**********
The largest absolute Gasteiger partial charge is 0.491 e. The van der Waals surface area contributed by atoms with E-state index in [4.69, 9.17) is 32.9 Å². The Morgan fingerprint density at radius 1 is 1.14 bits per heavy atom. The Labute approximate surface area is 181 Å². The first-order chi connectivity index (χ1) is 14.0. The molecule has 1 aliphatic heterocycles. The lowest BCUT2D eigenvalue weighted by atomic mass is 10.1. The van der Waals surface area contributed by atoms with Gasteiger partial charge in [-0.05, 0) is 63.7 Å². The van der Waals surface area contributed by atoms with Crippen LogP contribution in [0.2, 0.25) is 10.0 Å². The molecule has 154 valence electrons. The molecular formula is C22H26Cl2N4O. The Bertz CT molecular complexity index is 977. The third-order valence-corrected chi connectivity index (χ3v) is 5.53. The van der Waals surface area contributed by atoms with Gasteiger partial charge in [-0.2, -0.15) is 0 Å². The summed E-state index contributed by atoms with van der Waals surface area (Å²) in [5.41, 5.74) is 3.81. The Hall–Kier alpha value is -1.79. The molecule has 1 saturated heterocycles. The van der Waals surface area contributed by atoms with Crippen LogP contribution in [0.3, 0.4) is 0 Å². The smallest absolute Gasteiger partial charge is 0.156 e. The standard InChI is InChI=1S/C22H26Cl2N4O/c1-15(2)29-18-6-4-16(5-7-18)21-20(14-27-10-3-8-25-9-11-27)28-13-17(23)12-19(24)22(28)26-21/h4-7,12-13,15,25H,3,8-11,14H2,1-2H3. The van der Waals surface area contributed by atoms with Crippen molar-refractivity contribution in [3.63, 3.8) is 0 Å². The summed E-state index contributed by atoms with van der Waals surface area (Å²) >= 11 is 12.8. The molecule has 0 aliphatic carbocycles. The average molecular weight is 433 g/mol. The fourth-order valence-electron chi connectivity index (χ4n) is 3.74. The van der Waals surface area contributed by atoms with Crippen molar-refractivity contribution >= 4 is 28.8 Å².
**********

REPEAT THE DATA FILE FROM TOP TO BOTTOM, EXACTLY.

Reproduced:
The largest absolute Gasteiger partial charge is 0.491 e. The van der Waals surface area contributed by atoms with E-state index in [4.69, 9.17) is 32.9 Å². The Morgan fingerprint density at radius 1 is 1.14 bits per heavy atom. The Labute approximate surface area is 181 Å². The first-order chi connectivity index (χ1) is 14.0. The molecule has 1 aliphatic heterocycles. The lowest BCUT2D eigenvalue weighted by atomic mass is 10.1. The van der Waals surface area contributed by atoms with Gasteiger partial charge in [-0.05, 0) is 63.7 Å². The van der Waals surface area contributed by atoms with Crippen LogP contribution in [0.2, 0.25) is 10.0 Å². The molecule has 154 valence electrons. The molecular formula is C22H26Cl2N4O. The Bertz CT molecular complexity index is 977. The third-order valence-corrected chi connectivity index (χ3v) is 5.53. The van der Waals surface area contributed by atoms with Gasteiger partial charge in [-0.2, -0.15) is 0 Å². The summed E-state index contributed by atoms with van der Waals surface area (Å²) in [5.41, 5.74) is 3.81. The Hall–Kier alpha value is -1.79. The molecule has 1 saturated heterocycles. The van der Waals surface area contributed by atoms with Crippen LogP contribution in [0.3, 0.4) is 0 Å². The smallest absolute Gasteiger partial charge is 0.156 e. The standard InChI is InChI=1S/C22H26Cl2N4O/c1-15(2)29-18-6-4-16(5-7-18)21-20(14-27-10-3-8-25-9-11-27)28-13-17(23)12-19(24)22(28)26-21/h4-7,12-13,15,25H,3,8-11,14H2,1-2H3. The van der Waals surface area contributed by atoms with Crippen molar-refractivity contribution in [3.63, 3.8) is 0 Å². The summed E-state index contributed by atoms with van der Waals surface area (Å²) >= 11 is 12.8. The molecule has 0 aliphatic carbocycles. The average molecular weight is 433 g/mol. The fourth-order valence-electron chi connectivity index (χ4n) is 3.74. The van der Waals surface area contributed by atoms with Crippen molar-refractivity contribution >= 4 is 28.8 Å².